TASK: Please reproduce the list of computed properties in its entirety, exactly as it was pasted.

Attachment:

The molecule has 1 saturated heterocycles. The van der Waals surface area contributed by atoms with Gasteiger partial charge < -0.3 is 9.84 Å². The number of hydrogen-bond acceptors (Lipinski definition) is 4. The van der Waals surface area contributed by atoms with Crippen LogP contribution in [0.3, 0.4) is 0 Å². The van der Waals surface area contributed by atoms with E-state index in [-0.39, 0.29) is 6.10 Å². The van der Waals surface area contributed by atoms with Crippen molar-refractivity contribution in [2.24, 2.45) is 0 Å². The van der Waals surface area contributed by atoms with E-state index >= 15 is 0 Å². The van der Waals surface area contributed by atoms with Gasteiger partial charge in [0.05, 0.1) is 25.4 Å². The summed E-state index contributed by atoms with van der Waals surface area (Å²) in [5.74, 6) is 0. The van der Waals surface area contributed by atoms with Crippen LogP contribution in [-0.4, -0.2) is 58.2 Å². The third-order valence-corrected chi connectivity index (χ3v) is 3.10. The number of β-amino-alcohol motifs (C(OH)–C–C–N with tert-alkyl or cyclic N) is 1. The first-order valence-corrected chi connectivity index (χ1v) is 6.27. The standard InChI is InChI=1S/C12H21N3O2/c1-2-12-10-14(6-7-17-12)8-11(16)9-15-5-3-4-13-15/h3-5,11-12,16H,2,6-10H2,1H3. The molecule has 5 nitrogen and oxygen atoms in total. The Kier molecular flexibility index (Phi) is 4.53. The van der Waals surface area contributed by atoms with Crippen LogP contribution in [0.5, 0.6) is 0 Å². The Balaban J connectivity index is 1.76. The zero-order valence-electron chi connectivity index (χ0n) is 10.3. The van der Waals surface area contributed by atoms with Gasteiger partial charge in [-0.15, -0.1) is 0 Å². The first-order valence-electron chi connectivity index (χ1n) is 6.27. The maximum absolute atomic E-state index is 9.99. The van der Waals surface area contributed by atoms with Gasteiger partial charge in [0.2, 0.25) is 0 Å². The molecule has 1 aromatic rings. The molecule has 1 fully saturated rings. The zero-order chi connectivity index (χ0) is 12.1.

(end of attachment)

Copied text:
The molecule has 1 saturated heterocycles. The van der Waals surface area contributed by atoms with Gasteiger partial charge < -0.3 is 9.84 Å². The number of hydrogen-bond acceptors (Lipinski definition) is 4. The van der Waals surface area contributed by atoms with Crippen LogP contribution in [0.3, 0.4) is 0 Å². The van der Waals surface area contributed by atoms with E-state index in [-0.39, 0.29) is 6.10 Å². The van der Waals surface area contributed by atoms with Crippen molar-refractivity contribution in [2.24, 2.45) is 0 Å². The van der Waals surface area contributed by atoms with E-state index >= 15 is 0 Å². The van der Waals surface area contributed by atoms with Gasteiger partial charge in [0.05, 0.1) is 25.4 Å². The summed E-state index contributed by atoms with van der Waals surface area (Å²) in [5.74, 6) is 0. The van der Waals surface area contributed by atoms with Crippen LogP contribution in [-0.4, -0.2) is 58.2 Å². The third-order valence-corrected chi connectivity index (χ3v) is 3.10. The number of β-amino-alcohol motifs (C(OH)–C–C–N with tert-alkyl or cyclic N) is 1. The first-order valence-corrected chi connectivity index (χ1v) is 6.27. The standard InChI is InChI=1S/C12H21N3O2/c1-2-12-10-14(6-7-17-12)8-11(16)9-15-5-3-4-13-15/h3-5,11-12,16H,2,6-10H2,1H3. The molecule has 5 nitrogen and oxygen atoms in total. The Kier molecular flexibility index (Phi) is 4.53. The van der Waals surface area contributed by atoms with Crippen LogP contribution in [0.5, 0.6) is 0 Å². The Balaban J connectivity index is 1.76. The zero-order valence-electron chi connectivity index (χ0n) is 10.3. The van der Waals surface area contributed by atoms with Gasteiger partial charge in [-0.15, -0.1) is 0 Å². The first-order valence-electron chi connectivity index (χ1n) is 6.27. The maximum absolute atomic E-state index is 9.99. The van der Waals surface area contributed by atoms with Gasteiger partial charge in [0.2, 0.25) is 0 Å². The molecule has 1 aromatic rings. The molecule has 1 fully saturated rings. The zero-order chi connectivity index (χ0) is 12.1.